In July 2022, Representative Sara Jacobs and Senator Chris Van Hollen proposed an amendment to the National Defense Authorization Act (NDAA) for fiscal year 2023 that would have required human rights vetting for assistance provided by US special operations forces under Section 127e of Title 10, US Code. While the Department of Defense Leahy law effectively requires human rights vetting of other kinds of DoD assistance to foreign security forces, DoD has unilaterally determined that these strictures do not apply to assistance provided under 127e. The proposed amendment, which was intended to close this loophole, did not make it into the final version of the NDAA. Understanding this failure could help guide future legislative attempts to require human rights vetting of this DoD authority.
“127 echo,” as it’s referred to within DoD, authorizes the secretary of defense, with the concurrence of the relevant chief of mission, to spend up to $100 million each fiscal year “to provide support to foreign forces, irregular forces, groups, or individuals engaged in supporting or facilitating authorized ongoing military operations by United States special operations forces to combat terrorism.” Under the proposed Jacobs-Van Hollen amendment, support under 127e would have been prohibited from going to units of foreign security forces if, after vetting, there is credible information that the intended recipient unit committed a gross violation of human rights.
The Jacobs-Van Hollen amendment passed in the House version of the NDAA. Yet after weeks of deliberations in the Senate, the amendment did not make it out of conference (in full or in part) and into the recently concluded NDAA. Opponents of the amendment argued that the bill’s sponsors did not identify a specific problem that would require Congress to mandate human rights vetting of the assistance provided under 127e. That perspective, coupled with objections by both legislators and DoD that human rights vetting would restrain the counterterrorism operations of US special operations forces, felled the amendment.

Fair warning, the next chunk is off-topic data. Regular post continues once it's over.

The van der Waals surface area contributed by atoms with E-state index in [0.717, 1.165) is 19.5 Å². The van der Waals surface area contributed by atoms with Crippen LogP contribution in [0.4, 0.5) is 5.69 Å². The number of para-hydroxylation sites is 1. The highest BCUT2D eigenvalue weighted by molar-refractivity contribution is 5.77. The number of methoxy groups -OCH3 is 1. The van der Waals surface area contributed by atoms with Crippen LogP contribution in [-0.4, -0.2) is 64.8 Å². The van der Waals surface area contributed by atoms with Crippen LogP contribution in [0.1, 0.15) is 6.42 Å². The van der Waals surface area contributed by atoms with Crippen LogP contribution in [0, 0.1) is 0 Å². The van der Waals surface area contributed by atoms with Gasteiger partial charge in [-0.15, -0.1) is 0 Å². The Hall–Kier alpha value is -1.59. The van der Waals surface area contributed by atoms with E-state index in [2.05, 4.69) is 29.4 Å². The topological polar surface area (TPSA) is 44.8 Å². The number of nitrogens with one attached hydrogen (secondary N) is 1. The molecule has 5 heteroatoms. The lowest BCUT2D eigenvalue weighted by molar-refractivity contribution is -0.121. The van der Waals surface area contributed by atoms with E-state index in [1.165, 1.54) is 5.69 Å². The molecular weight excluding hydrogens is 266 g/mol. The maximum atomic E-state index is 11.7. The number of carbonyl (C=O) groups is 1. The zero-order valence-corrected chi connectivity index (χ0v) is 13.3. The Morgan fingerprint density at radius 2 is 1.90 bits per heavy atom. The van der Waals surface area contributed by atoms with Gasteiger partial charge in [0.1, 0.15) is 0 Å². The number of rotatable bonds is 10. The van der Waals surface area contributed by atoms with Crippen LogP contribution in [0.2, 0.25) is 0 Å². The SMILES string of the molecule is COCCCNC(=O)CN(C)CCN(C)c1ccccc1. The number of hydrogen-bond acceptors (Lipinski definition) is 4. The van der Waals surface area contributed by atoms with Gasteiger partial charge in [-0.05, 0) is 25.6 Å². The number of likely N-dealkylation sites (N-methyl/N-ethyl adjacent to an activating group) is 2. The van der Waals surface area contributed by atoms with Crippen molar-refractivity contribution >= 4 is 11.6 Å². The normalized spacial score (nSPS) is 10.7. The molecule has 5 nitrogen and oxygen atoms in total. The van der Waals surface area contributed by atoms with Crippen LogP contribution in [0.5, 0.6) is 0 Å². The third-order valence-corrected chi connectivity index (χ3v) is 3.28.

I served four years in the Office of the General Counsel at DoD. During that time, I participated in many rigorous interagency discussions on issues related to security assistance and human rights vetting. From my perspective, a lack of mandated human rights vetting for Section 127e reflects a significant gap in consistently considering human rights and rule of law values in US security engagements. At the moment, there are already concerning transparency issues with respect to the use of 127e and accompanying barriers to oversight. Jacobs and Van Hollen were correct in trying to resolve the human rights vetting gap; the Senate made a mistake in failing to, at the very least, legally require human rights considerations before the Pentagon provides assistance to units of foreign security forces under 127e.
A Gap in Human Rights Vetting
The Leahy laws, which I have written about in the context of Ukraine and Israel, require the Department of State and DoD to prohibit assistance to a unit of a foreign security force when the departments have credible information that the unit has committed a gross violation of human rights—the worst kinds of human rights violations security forces can commit, including extrajudicial killings; torture; cruel, inhumane, or degrading treatment or punishment; or other flagrant denials of the right to life, liberty, or security.